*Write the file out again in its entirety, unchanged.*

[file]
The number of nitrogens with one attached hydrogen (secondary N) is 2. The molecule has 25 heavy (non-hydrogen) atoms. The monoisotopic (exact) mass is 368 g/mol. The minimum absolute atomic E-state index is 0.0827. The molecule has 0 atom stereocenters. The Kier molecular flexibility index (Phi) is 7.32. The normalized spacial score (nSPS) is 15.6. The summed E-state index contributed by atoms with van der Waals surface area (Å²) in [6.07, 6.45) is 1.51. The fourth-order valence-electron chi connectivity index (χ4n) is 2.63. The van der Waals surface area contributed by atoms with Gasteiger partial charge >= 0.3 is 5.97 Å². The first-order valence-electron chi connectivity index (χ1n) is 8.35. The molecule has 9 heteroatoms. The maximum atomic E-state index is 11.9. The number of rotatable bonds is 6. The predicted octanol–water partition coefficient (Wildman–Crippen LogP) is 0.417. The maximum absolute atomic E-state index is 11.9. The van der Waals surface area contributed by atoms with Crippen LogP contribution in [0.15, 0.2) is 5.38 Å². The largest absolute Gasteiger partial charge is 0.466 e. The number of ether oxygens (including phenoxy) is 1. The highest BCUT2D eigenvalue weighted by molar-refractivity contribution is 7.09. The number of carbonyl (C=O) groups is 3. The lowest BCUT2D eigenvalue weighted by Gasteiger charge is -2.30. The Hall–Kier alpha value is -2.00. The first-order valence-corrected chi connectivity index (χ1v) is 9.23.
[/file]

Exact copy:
The number of nitrogens with one attached hydrogen (secondary N) is 2. The molecule has 25 heavy (non-hydrogen) atoms. The monoisotopic (exact) mass is 368 g/mol. The minimum absolute atomic E-state index is 0.0827. The molecule has 0 atom stereocenters. The Kier molecular flexibility index (Phi) is 7.32. The normalized spacial score (nSPS) is 15.6. The summed E-state index contributed by atoms with van der Waals surface area (Å²) in [6.07, 6.45) is 1.51. The fourth-order valence-electron chi connectivity index (χ4n) is 2.63. The van der Waals surface area contributed by atoms with Gasteiger partial charge >= 0.3 is 5.97 Å². The first-order valence-electron chi connectivity index (χ1n) is 8.35. The molecule has 9 heteroatoms. The maximum atomic E-state index is 11.9. The number of rotatable bonds is 6. The predicted octanol–water partition coefficient (Wildman–Crippen LogP) is 0.417. The maximum absolute atomic E-state index is 11.9. The van der Waals surface area contributed by atoms with Crippen LogP contribution in [0.15, 0.2) is 5.38 Å². The largest absolute Gasteiger partial charge is 0.466 e. The number of ether oxygens (including phenoxy) is 1. The highest BCUT2D eigenvalue weighted by molar-refractivity contribution is 7.09. The number of carbonyl (C=O) groups is 3. The lowest BCUT2D eigenvalue weighted by Gasteiger charge is -2.30. The Hall–Kier alpha value is -2.00. The first-order valence-corrected chi connectivity index (χ1v) is 9.23.